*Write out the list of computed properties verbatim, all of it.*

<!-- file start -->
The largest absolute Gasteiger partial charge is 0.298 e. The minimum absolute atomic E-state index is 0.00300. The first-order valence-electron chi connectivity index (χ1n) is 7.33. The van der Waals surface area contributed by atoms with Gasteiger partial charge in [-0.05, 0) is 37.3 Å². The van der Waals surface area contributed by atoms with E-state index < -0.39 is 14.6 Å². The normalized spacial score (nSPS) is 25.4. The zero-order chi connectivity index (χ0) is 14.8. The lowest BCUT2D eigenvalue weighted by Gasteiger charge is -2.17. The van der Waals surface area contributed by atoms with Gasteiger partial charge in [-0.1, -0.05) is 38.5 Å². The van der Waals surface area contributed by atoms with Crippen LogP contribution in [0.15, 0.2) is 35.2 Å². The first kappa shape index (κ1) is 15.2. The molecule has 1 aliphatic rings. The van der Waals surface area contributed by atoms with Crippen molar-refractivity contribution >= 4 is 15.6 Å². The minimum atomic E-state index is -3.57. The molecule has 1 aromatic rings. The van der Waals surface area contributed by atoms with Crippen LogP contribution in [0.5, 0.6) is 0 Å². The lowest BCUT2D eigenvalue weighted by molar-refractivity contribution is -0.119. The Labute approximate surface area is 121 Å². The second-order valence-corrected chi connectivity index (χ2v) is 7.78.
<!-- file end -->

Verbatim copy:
The largest absolute Gasteiger partial charge is 0.298 e. The minimum absolute atomic E-state index is 0.00300. The first-order valence-electron chi connectivity index (χ1n) is 7.33. The van der Waals surface area contributed by atoms with Gasteiger partial charge in [-0.05, 0) is 37.3 Å². The van der Waals surface area contributed by atoms with E-state index < -0.39 is 14.6 Å². The normalized spacial score (nSPS) is 25.4. The zero-order chi connectivity index (χ0) is 14.8. The lowest BCUT2D eigenvalue weighted by Gasteiger charge is -2.17. The van der Waals surface area contributed by atoms with Gasteiger partial charge in [-0.1, -0.05) is 38.5 Å². The van der Waals surface area contributed by atoms with Crippen LogP contribution in [0.15, 0.2) is 35.2 Å². The first kappa shape index (κ1) is 15.2. The molecule has 1 aliphatic rings. The van der Waals surface area contributed by atoms with Crippen molar-refractivity contribution >= 4 is 15.6 Å². The minimum atomic E-state index is -3.57. The molecule has 1 aromatic rings. The van der Waals surface area contributed by atoms with Crippen LogP contribution in [0.5, 0.6) is 0 Å². The lowest BCUT2D eigenvalue weighted by molar-refractivity contribution is -0.119. The Labute approximate surface area is 121 Å². The second-order valence-corrected chi connectivity index (χ2v) is 7.78.